Following the recent article discussing the relationship between vegans and reductionists, I had the chance to catch up with Kristie Middleton, author of MeatLess: Transform the Way You Eat and Live One Meal at a Time.
She shared with me her approach to encouraging others towards a less meat oriented lifestyle and the issues people face when making the switch. Middleton’s positive spirit and her attitude towards the vegan movement, seeing it on a much larger scale than the food or products each individual is incorporating into their daily life, paints a solid picture of how reductionism does and could play a part in moving towards a cruelty free world.
Kristie describes veganism as “the means to the end of ending suffering” and not the goal in itself. Her approach focuses on working towards a world where the suffering of animals is reduced dramatically rather than berating individuals for not doing everything they can.
Middleton, who has been an ethical vegan for over 20 years, believes that encouraging and applauding people for making the first, small steps towards a vegan lifestyle is important. She recognises that “reducing the amount of meat that you’re eating can do a lot to improve your own health, your environmental sustainability and to reduce the suffering of animals on factory farms.” She believes that popular and approachable ideas such as Meatless Mondays can encourage people to stick with a change in behaviour.
Her work is the product of a passion for veganism and research into the psychology behind individuals changing their behaviours. She claims studies indicate that taking a pledge to commit to something like a Meatless Monday as opposed to taking the huge step to go vegan all at once usually ends in the behaviour change having much greater longevity. Middleton believes that for a lot of people the message to just ‘go vegan’ can be “a little overwhelming” and so the “foot in the door approach” her book offers is often received with gratitude.
“If we want a vegan friendly world, we need to be friendly vegans”
When asked if she was ever bothered or offended by comments left in reviews of her book congratulating her for not being a ‘preachy vegan’ she noted that “guilt and the induction of guilt does not help [behaviour change].” Although she accepts that there are a “variety of vehicles to advocacy” she believes that we need to make veganism fun, interesting and popular instead of chiding people for not instantly going 100% vegan. Middleton sympathises with vegans who “become vegan and…want everybody to make that switch immediately” but maintains that encouragement of small steps is the best approach.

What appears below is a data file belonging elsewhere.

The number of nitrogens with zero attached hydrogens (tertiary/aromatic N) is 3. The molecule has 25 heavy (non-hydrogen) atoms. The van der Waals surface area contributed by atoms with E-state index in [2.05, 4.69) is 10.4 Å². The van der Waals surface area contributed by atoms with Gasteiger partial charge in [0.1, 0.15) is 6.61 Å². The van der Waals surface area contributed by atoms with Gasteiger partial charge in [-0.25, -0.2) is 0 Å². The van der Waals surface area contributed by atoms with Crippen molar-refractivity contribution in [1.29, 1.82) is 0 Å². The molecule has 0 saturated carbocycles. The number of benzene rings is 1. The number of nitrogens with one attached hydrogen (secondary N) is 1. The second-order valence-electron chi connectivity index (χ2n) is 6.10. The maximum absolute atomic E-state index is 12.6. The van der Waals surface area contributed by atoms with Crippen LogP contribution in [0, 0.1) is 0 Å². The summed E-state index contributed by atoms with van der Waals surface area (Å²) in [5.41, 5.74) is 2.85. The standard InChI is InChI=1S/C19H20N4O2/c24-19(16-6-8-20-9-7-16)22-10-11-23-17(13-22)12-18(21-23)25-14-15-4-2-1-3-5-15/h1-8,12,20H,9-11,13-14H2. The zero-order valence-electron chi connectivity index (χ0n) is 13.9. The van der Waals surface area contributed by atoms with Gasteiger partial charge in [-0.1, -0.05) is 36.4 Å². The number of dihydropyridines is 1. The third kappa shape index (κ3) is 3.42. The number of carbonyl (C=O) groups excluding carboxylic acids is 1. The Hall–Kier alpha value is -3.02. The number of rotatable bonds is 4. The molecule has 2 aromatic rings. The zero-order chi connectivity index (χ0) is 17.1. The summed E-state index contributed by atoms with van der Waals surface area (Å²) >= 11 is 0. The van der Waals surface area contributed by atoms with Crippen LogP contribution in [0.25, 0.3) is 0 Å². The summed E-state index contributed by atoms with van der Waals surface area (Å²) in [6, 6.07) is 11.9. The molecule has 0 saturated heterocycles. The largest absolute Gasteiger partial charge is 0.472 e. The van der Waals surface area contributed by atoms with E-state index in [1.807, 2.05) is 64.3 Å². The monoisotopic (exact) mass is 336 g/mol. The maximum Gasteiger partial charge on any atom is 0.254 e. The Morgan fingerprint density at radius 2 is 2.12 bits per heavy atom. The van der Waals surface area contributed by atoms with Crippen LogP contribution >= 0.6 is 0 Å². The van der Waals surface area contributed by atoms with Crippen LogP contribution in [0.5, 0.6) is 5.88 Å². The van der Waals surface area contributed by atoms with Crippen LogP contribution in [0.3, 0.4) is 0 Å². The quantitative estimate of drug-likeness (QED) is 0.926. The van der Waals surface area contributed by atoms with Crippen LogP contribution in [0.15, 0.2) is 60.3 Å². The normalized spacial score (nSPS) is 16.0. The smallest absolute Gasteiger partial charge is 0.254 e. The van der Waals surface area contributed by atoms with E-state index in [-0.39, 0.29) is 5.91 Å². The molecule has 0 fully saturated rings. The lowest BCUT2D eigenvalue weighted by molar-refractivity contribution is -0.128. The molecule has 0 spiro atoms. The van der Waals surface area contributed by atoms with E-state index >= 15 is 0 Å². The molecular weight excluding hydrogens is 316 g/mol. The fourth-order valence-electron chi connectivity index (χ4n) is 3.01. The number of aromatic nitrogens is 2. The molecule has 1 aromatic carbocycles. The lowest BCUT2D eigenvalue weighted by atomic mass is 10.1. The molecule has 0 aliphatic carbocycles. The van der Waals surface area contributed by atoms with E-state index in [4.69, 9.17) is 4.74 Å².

During the interview, she paraphrased her friend and colleague Paul Shapiro who believes that “if we want a vegan friendly world, we need to be friendly vegans.”
This doesn’t mean, however, that Middleton wishes to shy away from the often upsetting facts surrounding animal agriculture. She believes that it’s important for everybody to know where their food comes from and she addresses this issue in her book with what she describes as a ‘light touch’. She herself is very educated on the ways in which, the US in particular, “institutionally abuses animals” and believes that knowledge about factory farming and educating people is very important on the journey to a more vegan friendly world.
When discussing the ways in which large companies are ‘catching on’ to veganism and offering vegan options, a contentious issue in the vegan community, Middleton sees all the positives. She points out that in advocating for a vegan lifestyle we are looking for “progress not perfection.”
When large companies buy out cruelty free brands, or start offering plant-based products, this allows for mass distribution of cruelty free options in places that some people might be limited only to shopping in large chains such as Walmart. She hopes some companies may even start to change their own behaviours as they acquire cruelty free brands and praises the accessibility moves like this offer people.
Moves from large companies such as this allow us to see the way in which the world is changing and, in our interview, Middleton used the example of Tyson Foods, a large meat production company, buying a stake in Beyond Meat noting that even a large meat company can see the merit in investing in plant-based alternatives.
Middleton was kind enough to offer some advice to anybody trying to encourage the people around them to take steps towards a more vegan way of life. She reiterated the importance of encouragement and highlighted the gradual process of making the switch and the ways in which small steps should be seen as positive. In addition to this she believes that the easiest way to allow people to see what it truly means to be eating vegan is “sharing delicious vegan food.”
She gives her example of her work at the Humane Society of the United States, working with institutions and offering them culinary instruction, teaching them to make great vegan food that “any of their guests will enjoy.”
Kristie’s promotion of reductionism and other such diets is really focussed on working towards a vegan world where the suffering of animals is reduced on a dramatic scale. Her message is simple and positive: encourage those around you when they make small steps, be friendly and be greeted with friendliness, and share as much of your delicious vegan creations as possible to show people that they don’t need to include animal products in their diet to enjoy delicious meals. All of this, she believes, will “bring us toward that humane future that all of us would love to see.”